Codependence as a Theory of Everything
Recently I was a guest on a podcast hosted by some progressive Christian friends. I was on it once before, and jokingly said as we were signing off: “Have me back on to talk about codependence and religion!” And they did!
I think it went okay overall, but I found myself having a harder-than-expected time explaining codependent dynamics to people who hadn’t already internalized the language and concepts. It also came out in the conversation that one of the hosts had been uncertain about the point of this topic and he even kind of said, “Churches don’t do that.”
And I said, “Well, people do that, and churches are made of people.” Also, I think a lot of churches do in fact “do that,” but these days you’re probably more likely to see it in evangelical-type churches than in the mainline or progressive churches. The closer something gets to feeling a little cult-like, the more you’ll see it.
That’s not the topic of this edition of Adult Child, though. The difficulty I had explaining and the resistance of the one host (a host who, it came out later in the episode, had actually lost a family member to alcoholism) got me thinking about how recovery (particularly the type of “recovery” that has stemmed from the AA movement that started nearly 90 years ago now) can become a worldview or paradigm or lens through which you see and make sense of everything else.
And if someone else hasn’t put on that lens, it’s really hard for them to see what you see. This also got me thinking about the AA saying that recovery or the group is for “those who want it, not those who need it.”
That is, you can probably go around identifying a dozen people in your life who need some type of recovery, and feel like “oh, they just need to know this information, and then they’ll make these choices.” I have sent more than one friend copies of some of my favorite books on ACOA stuff, thinking that in a few short weeks they’d be calling me to say “Wow, Sara! This was exactly what I needed and now I understand all my issues, thank you!’
That has literally never happened. And that behavior is a little codependent—oops!
It can be easy to turn your chosen recovery paradigm into something a lot like religion. It becomes the thing through which you understand everything, you are convinced everyone else needs it, and you are tempted to proselytize.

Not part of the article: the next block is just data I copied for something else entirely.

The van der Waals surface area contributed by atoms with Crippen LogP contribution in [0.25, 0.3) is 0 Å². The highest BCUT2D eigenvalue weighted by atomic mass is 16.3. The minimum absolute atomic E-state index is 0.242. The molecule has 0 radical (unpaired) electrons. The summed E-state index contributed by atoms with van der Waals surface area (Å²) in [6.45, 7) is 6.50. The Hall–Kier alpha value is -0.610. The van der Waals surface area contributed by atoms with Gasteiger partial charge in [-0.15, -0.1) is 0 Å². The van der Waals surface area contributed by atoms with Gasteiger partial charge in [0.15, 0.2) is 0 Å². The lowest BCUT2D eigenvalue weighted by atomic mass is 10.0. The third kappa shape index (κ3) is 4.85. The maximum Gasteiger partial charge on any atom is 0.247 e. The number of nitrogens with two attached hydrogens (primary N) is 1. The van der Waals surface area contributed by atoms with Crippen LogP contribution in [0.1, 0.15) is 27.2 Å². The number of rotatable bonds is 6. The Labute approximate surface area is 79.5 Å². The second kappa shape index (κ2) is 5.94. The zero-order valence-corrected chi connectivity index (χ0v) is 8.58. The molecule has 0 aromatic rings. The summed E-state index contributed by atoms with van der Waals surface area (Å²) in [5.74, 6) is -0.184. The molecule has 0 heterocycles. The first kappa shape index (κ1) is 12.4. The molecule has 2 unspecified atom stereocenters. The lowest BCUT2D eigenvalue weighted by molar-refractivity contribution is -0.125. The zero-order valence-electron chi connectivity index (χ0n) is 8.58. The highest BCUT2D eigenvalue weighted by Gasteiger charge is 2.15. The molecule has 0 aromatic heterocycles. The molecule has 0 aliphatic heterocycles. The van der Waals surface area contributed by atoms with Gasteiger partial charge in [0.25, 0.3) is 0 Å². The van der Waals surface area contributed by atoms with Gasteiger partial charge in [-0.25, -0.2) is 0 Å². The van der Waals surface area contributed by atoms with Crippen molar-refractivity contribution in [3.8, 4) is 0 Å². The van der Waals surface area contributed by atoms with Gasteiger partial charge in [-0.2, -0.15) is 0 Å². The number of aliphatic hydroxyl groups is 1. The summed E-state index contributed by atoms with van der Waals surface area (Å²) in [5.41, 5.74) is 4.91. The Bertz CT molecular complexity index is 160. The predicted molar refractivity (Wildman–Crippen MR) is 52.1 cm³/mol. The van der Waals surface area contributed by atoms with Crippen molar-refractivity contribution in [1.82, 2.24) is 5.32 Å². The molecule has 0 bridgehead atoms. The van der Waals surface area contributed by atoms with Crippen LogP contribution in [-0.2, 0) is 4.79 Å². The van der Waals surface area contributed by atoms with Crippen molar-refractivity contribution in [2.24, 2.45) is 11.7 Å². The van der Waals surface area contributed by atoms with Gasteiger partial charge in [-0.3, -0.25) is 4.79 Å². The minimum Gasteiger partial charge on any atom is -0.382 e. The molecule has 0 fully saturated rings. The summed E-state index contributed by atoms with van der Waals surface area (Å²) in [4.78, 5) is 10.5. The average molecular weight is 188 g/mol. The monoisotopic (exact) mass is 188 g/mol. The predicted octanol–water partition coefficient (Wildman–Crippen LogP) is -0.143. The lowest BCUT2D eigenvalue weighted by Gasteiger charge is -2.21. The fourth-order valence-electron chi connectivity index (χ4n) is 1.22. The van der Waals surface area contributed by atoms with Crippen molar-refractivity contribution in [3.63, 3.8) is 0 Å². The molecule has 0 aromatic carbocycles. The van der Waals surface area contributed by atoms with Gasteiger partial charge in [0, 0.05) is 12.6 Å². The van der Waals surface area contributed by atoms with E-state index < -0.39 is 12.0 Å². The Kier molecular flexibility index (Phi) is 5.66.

I’m reminded of a family member who was studying and working in special ed who went through a phase where every other person’s behavior led to my family member saying, “I think they have a learning disorder.” Which, you know, they might! Just as a lot of people in our lives might engage in codependent patterns.
But I think that diagnosing someone else with anything is only helpful to the extent it increases compassion, patience, understanding…all that good stuff.
That said, when you’ve gone all-in on recovery stuff, in whatever form, it can be frustrating to wait for the world to catch up! Impatience is one of my more acute character flaws and it’s easy for me to start yelling at friends that they need boundaries, or otherwise try to fix them. Which, again, is codependence in action. 🤠
I have to be careful myself to not immediately pick out “issues-related” behavior or thinking in someone else, or hear about their background and assume they struggle with x, y, and z, because then I don’t see them. While recovery has mostly improved all of my relationships, this is an area where I have to watch myself.
I loved this TikTok. If you know, you know.
And a good ACOA Big Red Book quote to take into the weekend:
While these [ACOA] characteristics stunted our emotional and spiritual lives, we must realize they protected us as children. We grip these common behaviors tightly as adults. They are not easily surrendered even though they create internal pain and isolation … We urge you to be gentle with yourself as you begin to address the most troublesome traits. There is another way to live.